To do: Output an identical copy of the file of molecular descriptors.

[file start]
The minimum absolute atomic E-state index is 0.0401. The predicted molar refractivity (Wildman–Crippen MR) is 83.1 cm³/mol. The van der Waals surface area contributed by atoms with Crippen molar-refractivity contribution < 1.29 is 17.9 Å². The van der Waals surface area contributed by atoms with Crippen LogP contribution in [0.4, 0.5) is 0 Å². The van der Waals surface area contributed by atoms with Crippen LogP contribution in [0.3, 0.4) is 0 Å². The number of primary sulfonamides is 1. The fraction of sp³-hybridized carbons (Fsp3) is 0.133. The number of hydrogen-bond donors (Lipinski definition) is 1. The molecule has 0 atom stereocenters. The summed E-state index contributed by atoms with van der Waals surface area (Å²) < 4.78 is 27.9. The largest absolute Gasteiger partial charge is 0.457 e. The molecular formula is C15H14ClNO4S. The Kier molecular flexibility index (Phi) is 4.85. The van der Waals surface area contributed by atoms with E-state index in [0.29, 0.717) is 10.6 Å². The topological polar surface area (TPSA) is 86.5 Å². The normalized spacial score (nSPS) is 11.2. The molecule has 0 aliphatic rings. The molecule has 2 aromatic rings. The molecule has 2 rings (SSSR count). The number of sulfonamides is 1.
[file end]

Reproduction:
The minimum absolute atomic E-state index is 0.0401. The predicted molar refractivity (Wildman–Crippen MR) is 83.1 cm³/mol. The van der Waals surface area contributed by atoms with Crippen molar-refractivity contribution < 1.29 is 17.9 Å². The van der Waals surface area contributed by atoms with Crippen LogP contribution in [0.4, 0.5) is 0 Å². The van der Waals surface area contributed by atoms with Crippen LogP contribution in [0.3, 0.4) is 0 Å². The number of primary sulfonamides is 1. The fraction of sp³-hybridized carbons (Fsp3) is 0.133. The number of hydrogen-bond donors (Lipinski definition) is 1. The molecule has 0 atom stereocenters. The summed E-state index contributed by atoms with van der Waals surface area (Å²) < 4.78 is 27.9. The largest absolute Gasteiger partial charge is 0.457 e. The molecular formula is C15H14ClNO4S. The Kier molecular flexibility index (Phi) is 4.85. The van der Waals surface area contributed by atoms with E-state index in [0.29, 0.717) is 10.6 Å². The topological polar surface area (TPSA) is 86.5 Å². The normalized spacial score (nSPS) is 11.2. The molecule has 0 aliphatic rings. The molecule has 2 aromatic rings. The molecule has 2 rings (SSSR count). The number of sulfonamides is 1.